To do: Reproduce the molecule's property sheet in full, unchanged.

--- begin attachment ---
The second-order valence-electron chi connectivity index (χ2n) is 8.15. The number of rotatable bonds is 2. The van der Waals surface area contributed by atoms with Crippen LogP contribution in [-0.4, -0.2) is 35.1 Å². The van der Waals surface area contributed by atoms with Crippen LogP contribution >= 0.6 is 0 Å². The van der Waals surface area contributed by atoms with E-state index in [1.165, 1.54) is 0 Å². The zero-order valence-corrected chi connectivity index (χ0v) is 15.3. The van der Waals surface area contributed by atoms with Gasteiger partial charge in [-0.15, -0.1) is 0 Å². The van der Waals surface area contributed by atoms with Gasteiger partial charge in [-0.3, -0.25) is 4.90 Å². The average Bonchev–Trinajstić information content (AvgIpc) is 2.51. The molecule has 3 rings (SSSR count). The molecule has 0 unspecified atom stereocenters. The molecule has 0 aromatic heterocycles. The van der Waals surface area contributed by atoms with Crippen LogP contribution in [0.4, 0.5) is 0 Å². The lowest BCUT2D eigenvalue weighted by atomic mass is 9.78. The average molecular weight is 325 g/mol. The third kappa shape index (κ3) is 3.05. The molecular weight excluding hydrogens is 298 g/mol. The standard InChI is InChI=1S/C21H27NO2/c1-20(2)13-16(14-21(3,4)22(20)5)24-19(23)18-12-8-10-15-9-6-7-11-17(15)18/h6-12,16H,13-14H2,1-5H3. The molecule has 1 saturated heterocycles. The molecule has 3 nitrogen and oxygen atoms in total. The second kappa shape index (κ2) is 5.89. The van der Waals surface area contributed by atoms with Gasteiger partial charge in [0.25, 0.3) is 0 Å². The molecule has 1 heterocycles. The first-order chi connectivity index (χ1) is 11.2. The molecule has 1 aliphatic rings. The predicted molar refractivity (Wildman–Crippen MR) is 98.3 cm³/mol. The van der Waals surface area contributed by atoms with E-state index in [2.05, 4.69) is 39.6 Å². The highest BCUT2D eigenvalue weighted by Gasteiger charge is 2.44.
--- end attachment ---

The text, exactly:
The second-order valence-electron chi connectivity index (χ2n) is 8.15. The number of rotatable bonds is 2. The van der Waals surface area contributed by atoms with Crippen LogP contribution in [-0.4, -0.2) is 35.1 Å². The van der Waals surface area contributed by atoms with Crippen LogP contribution >= 0.6 is 0 Å². The van der Waals surface area contributed by atoms with E-state index in [1.165, 1.54) is 0 Å². The zero-order valence-corrected chi connectivity index (χ0v) is 15.3. The van der Waals surface area contributed by atoms with Gasteiger partial charge in [-0.15, -0.1) is 0 Å². The van der Waals surface area contributed by atoms with Gasteiger partial charge in [-0.3, -0.25) is 4.90 Å². The average Bonchev–Trinajstić information content (AvgIpc) is 2.51. The molecule has 3 rings (SSSR count). The molecule has 0 unspecified atom stereocenters. The molecule has 0 aromatic heterocycles. The van der Waals surface area contributed by atoms with Crippen LogP contribution in [0.4, 0.5) is 0 Å². The lowest BCUT2D eigenvalue weighted by atomic mass is 9.78. The average molecular weight is 325 g/mol. The third kappa shape index (κ3) is 3.05. The molecular weight excluding hydrogens is 298 g/mol. The standard InChI is InChI=1S/C21H27NO2/c1-20(2)13-16(14-21(3,4)22(20)5)24-19(23)18-12-8-10-15-9-6-7-11-17(15)18/h6-12,16H,13-14H2,1-5H3. The molecule has 1 saturated heterocycles. The molecule has 3 nitrogen and oxygen atoms in total. The second kappa shape index (κ2) is 5.89. The van der Waals surface area contributed by atoms with Gasteiger partial charge in [0.25, 0.3) is 0 Å². The molecule has 1 heterocycles. The first-order chi connectivity index (χ1) is 11.2. The molecule has 1 aliphatic rings. The predicted molar refractivity (Wildman–Crippen MR) is 98.3 cm³/mol. The van der Waals surface area contributed by atoms with E-state index in [2.05, 4.69) is 39.6 Å². The highest BCUT2D eigenvalue weighted by Gasteiger charge is 2.44.